Visitors to the Mayer Campus Center over the last few weeks have likely noticed a new addition, in the form of a recycling machine that offers students the opportunity to earn a little small change or do some good while recycling.
The machine is the brainchild of software technology company Greenbean Recycle and will soon begin accepting used bottles and cans in exchange for five cents’ worth of JumboCash or a charity donation for every unit recycled.
“The hope is that this machine will be appealing to people who may not recycle otherwise,” Dawn Quirk, recycling coordinator for Tufts Recycles!, said.
Shanker Sahai, the founder and chief executive officer of Greenbean, said that the reverse−vending machines he had seen at a number of supermarkets inspired the idea for the machine. Although this system was an effective means of reclaiming bottles and cans from customers, he felt that technology could make it more efficient.
“The process of printing out paper receipts and waiting in line at a cash register for the money didn’t make sense in a 21st−century world,” Sahai told the Daily.
He explained that he set about remodeling the machine so that the compensation could be transferred electronically straight to a student’s PayPal or school account.
“We live in a society in which instant data is instant gratification,” Sahai said. “We wanted to demonstrate how, within seconds of recycling a bottle, your actions can make a difference in the world.”
Greenbean has identified several charities to which it will send the donations through the program. These include the Nature Conservancy, Groundwork Somerville and the Fisher House Foundation, Sahai said.
Still, he strongly encourages Tufts students to be vocal about the organizations they wish to support.
“We really want students to come to us and tell us which groups they want us to donate to,” he said. “A consensus decision would help us out a lot.”
Kristina Momchilova, the marketing manager for Greenbean Recycele, stressed that a key goal was to increase recycling rates through a more efficient system.
“Every year in the United States, eight million tons of recyclable bottles and cans get put into landfills,” Momchilova told the Daily. “This is the problem we’re trying to improve. We want to make sure that everything that people consume is properly recycled.”
Momchilova further explained that the machine would also sort glass, plastic and aluminum containers, thereby reducing the contamination rates that typically result from mixed recycling using traditional blue bins.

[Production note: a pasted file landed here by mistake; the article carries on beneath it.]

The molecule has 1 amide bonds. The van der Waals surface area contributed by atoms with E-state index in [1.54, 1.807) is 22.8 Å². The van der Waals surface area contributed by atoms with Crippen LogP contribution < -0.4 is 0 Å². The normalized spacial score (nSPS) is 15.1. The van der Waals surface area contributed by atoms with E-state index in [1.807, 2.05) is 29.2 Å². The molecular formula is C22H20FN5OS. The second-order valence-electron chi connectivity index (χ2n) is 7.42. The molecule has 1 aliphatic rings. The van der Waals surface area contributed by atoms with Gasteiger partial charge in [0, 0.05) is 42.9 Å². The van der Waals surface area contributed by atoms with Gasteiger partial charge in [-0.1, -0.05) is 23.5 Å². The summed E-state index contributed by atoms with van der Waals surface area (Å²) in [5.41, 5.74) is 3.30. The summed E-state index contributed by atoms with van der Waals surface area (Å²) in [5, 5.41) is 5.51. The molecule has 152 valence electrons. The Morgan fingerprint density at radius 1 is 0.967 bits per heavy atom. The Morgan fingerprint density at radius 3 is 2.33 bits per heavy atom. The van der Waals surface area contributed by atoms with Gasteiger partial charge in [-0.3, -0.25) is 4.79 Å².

Quirk, who is also the waste reduction program manager for the Department of Facilities Services, said that Greenbean first approached Tufts about installing a machine two years ago.
Yet Momchilova explained that the process has been long and complicated as the company had to find sponsoring companies, ensure that its machines would be fully functional and arrange for the recycled products to be collected regularly from every station.
She said that the company finally experienced a breakthrough when its proposal was last year accepted by both Tufts and the Massachusetts Institute of Technology (MIT).
MIT became the first university to have a Greenbean recycling machine installed when “Zoe,” as the machine was nicknamed, appeared in its Stratton Student Center last August.
Greenbean’s new recycling system has been received quite favorably among the MIT student body, according to Momchilova.
“One fraternity at MIT has recycled 6,500 cans through this machine,” she said. “They generated $150 to $200 to send to charity. I was very impressed!”
Sahai was encouraged by the positive response to the Greenbean machine at MIT.
“Students worked together at getting as many bottles and cans out to the machine as possible,” he said.
Having installed machines at Tufts and MIT, Momchilova expects Greenbean to expand to Brandeis University by the end of the year and to many more campuses in the future, fostering some healthy rivalries between them.
“Our goal is to have one of these machines in every college campus,” she said. “We want there to be a friendly competition between schools — maybe there can be an intercollegiate challenge to see which schools can recycle the most,” she said.
Both Momchilova and Sahai believe that the success of this initiative ultimately rests in the hands of students.
“It all depends on you guys,” Momchilova said. “If five cents doesn’t mean anything to you, don’t you think it could still mean the world to a charity? College students should be encouraged to recycle more. We’re trying to show you the true impact that your actions have.”
“I want students to see what they can do with this,” Sahai said. “You’re the next generation — we want to educate folks that they can make a difference in the world by recycling.”